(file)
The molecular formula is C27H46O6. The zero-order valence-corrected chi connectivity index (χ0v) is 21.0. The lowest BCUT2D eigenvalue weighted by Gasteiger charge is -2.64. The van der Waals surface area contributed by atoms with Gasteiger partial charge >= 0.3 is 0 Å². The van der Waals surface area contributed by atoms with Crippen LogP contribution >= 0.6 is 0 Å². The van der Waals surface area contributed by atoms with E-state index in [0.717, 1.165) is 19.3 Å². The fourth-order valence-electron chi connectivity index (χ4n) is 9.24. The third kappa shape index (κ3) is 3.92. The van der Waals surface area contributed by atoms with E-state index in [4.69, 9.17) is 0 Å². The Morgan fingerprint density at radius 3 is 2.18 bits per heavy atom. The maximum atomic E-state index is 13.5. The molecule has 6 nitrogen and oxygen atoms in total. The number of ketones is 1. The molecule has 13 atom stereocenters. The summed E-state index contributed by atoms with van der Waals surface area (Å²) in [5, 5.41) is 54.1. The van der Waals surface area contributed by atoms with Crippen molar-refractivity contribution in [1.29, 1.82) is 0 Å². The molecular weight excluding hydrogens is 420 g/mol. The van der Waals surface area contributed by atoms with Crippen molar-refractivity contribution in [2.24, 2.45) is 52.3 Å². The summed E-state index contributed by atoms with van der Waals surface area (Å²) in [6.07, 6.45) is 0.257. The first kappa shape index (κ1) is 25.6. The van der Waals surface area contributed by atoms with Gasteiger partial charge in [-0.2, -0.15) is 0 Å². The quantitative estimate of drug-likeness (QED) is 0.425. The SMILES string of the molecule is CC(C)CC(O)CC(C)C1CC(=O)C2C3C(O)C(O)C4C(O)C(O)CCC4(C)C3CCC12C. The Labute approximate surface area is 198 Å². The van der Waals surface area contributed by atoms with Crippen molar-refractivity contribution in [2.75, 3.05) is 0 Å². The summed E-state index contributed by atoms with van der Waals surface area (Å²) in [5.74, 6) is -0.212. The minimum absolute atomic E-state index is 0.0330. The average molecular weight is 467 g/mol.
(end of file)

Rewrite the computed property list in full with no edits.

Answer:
The molecular formula is C27H46O6. The zero-order valence-corrected chi connectivity index (χ0v) is 21.0. The lowest BCUT2D eigenvalue weighted by Gasteiger charge is -2.64. The van der Waals surface area contributed by atoms with Gasteiger partial charge >= 0.3 is 0 Å². The van der Waals surface area contributed by atoms with Crippen LogP contribution >= 0.6 is 0 Å². The van der Waals surface area contributed by atoms with E-state index in [0.717, 1.165) is 19.3 Å². The fourth-order valence-electron chi connectivity index (χ4n) is 9.24. The third kappa shape index (κ3) is 3.92. The van der Waals surface area contributed by atoms with E-state index in [4.69, 9.17) is 0 Å². The Morgan fingerprint density at radius 3 is 2.18 bits per heavy atom. The maximum atomic E-state index is 13.5. The molecule has 6 nitrogen and oxygen atoms in total. The number of ketones is 1. The molecule has 13 atom stereocenters. The summed E-state index contributed by atoms with van der Waals surface area (Å²) in [5, 5.41) is 54.1. The van der Waals surface area contributed by atoms with Crippen molar-refractivity contribution in [1.29, 1.82) is 0 Å². The molecular weight excluding hydrogens is 420 g/mol. The van der Waals surface area contributed by atoms with Crippen molar-refractivity contribution in [2.24, 2.45) is 52.3 Å². The summed E-state index contributed by atoms with van der Waals surface area (Å²) in [6.07, 6.45) is 0.257. The first kappa shape index (κ1) is 25.6. The van der Waals surface area contributed by atoms with Gasteiger partial charge in [-0.2, -0.15) is 0 Å². The quantitative estimate of drug-likeness (QED) is 0.425. The SMILES string of the molecule is CC(C)CC(O)CC(C)C1CC(=O)C2C3C(O)C(O)C4C(O)C(O)CCC4(C)C3CCC12C. The Labute approximate surface area is 198 Å². The van der Waals surface area contributed by atoms with Crippen molar-refractivity contribution in [2.75, 3.05) is 0 Å². The summed E-state index contributed by atoms with van der Waals surface area (Å²) in [5.74, 6) is -0.212. The minimum absolute atomic E-state index is 0.0330. The average molecular weight is 467 g/mol.